As we were just talking about overthinking, this seems like a great time to talk about managing the downsides of what I maintain can otherwise be a superpower. This post is for those of you who think you just can’t meditate (which is almost everyone I’ve ever talked to about the subject, especially overthinkers) and who like sweets (which is also almost everyone).
Now, I’m not a mindfulness instructor, and I don’t know whether Jon Kabat-Zinn would endorse what I’m about to suggest. In Full Catastrophe Living, see, he talks about the cravings and addictions that we use to soothe our stress in a maladaptive manner, including alcohol, caffeine, and sugar. (I happened to have a spoonful of chocolate peanut butter ice cream in my mouth as my eyes fell on that very sentence, which rather drove home the point.)
Well, I do like to have dessert every now and then. But I strive to consume sweets with intentionality, even if I wouldn’t have used that term before signing up for a mindfulness meditation course. That means that when someone puts a plate of cookies out in the break room, I try not to eat one just because they’re there.
But tell me if you’ve ever been here: you decide, with intentionality, that you’re going to have dessert, but you’re so preoccupied with some unrelated thought that you consume it mindlessly and it’s gone before you actually think to taste it.
This has definitely happened to me before, and based on the number of you who have told me that you just can’t turn off those thoughts in your head, I doubt I’m alone in this.
So this is a trick for all you people who think you can’t meditate and would also like an excuse to eat some sweets with intentionality. I hereby give you official sanction, if that’s what you need: Go buy yourself a cupcake. Or some ice cream. Or a pastry, if that’s your thing.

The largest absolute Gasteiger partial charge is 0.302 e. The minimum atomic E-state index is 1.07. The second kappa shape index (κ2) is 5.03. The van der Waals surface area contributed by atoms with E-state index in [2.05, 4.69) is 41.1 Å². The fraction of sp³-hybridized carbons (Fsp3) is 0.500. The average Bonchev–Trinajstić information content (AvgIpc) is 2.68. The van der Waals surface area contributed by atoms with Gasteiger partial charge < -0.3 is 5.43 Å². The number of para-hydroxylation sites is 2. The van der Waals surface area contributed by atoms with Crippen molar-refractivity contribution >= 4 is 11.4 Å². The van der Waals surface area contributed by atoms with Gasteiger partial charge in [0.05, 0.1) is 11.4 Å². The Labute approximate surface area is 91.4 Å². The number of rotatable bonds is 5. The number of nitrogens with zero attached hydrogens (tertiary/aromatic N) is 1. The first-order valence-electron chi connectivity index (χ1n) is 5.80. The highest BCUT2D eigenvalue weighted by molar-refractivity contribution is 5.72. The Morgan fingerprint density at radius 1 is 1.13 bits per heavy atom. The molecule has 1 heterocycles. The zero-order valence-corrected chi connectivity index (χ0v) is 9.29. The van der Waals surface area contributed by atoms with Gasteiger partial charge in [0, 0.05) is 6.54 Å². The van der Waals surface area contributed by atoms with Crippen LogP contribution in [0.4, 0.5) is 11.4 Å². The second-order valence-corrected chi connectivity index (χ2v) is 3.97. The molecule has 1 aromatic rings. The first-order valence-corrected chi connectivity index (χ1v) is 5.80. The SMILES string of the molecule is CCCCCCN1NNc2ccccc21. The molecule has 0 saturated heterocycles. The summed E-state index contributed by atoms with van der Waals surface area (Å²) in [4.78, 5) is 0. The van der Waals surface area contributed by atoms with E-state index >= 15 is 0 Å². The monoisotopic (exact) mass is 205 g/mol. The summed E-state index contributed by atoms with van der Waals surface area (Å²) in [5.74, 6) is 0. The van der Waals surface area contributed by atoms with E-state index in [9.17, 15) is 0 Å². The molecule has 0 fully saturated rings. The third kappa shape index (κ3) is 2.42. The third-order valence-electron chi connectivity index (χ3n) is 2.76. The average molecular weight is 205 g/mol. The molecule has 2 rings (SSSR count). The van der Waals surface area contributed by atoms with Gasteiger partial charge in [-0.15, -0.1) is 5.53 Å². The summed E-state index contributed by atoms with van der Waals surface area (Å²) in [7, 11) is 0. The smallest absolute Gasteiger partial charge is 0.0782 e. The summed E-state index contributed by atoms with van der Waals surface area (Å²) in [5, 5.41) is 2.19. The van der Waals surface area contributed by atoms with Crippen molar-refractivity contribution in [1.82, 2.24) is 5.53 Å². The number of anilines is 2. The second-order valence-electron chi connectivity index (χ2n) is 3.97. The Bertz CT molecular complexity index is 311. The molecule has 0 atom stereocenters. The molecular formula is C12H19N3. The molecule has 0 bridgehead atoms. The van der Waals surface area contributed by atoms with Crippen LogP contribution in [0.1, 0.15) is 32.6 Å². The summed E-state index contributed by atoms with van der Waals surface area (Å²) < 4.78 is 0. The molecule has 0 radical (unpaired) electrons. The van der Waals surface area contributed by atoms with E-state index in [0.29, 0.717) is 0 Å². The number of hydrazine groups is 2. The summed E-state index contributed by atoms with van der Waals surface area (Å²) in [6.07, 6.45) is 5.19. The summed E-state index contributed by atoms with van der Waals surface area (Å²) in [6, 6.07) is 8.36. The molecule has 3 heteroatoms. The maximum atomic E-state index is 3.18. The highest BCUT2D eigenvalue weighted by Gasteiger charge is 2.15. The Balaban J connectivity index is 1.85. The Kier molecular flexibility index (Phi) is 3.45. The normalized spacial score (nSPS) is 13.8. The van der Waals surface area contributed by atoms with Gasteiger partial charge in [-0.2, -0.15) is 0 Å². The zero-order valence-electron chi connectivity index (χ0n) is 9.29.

But here’s the catch: when you eat it, you have to focus on it.
That means you’ve got to keep your phone out of sight, turn off the TV or ignore it if you’re in a public space where one’s blaring, step away from your computer, and don’t even allow yourself a magazine or a cereal box to stare at.
Eat it slowly. Pay attention to the colors. To the textures. To the flavors. To the temperature. Keep your attention on your treat. It’s going to wander—yes, that happens to everyone, repeatedly—so when it does, just gently bring your attention back to what you’re eating.
So, was it hard? Unless you have a rare gift for this or an unusually serene life, the answer is probably yes. But did you manage to keep your attention a bit more centered than you otherwise would have?
If so, congratulations. You’ve just meditated.
Strengthening control over your mind is what meditation is all about. Your ability to do this will improve with practice, but you don’t have to totally empty your mind to claim success. And though ideally you’ll learn to do it without a cupcake crutch, there’s no harm in starting off with such a tool. Indeed, though I’ve never heard anyone at a mindfulness class or workshop expressly tell me to eat sweets, mindful eating is a real practice. I tried it a few weeks back with an entrée salad when I was at one of those fast casual restaurants by myself. I resolved not to take out my phone, nor the book I had with me. Just me, by myself, with my salad, with nothing to read or watch or observe.
Nothing, that is, except either the salad or my surroundings. And both of those can be mindfulness props, too. (The latter would be something called open awareness, which is another really good way to practice mindfulness for those who think they can’t clear their mind.) In the end, it all comes back to being in the present.
So I focused on my salad. And while I would have told you that I like this particular salad after having eaten it rather mindlessly several times before, I never had such a tasty salad as the one I ate mindfully.
This is a legitimate first step to all those benefits you hear everyone linking to mindfulness meditation. I’ll repeat: you don’t have to empty your brain of thoughts. You just practice paying attention to the present. And that’s how, by enjoying your food—whether a cupcake or a salad—you’ll be simultaneously strengthening your mind and building a sense of calm.
So how about you? Have you tried this before? I’d love to hear your thoughts, whether on this or on other practices that beginners can use to get their first experience of mindfulness.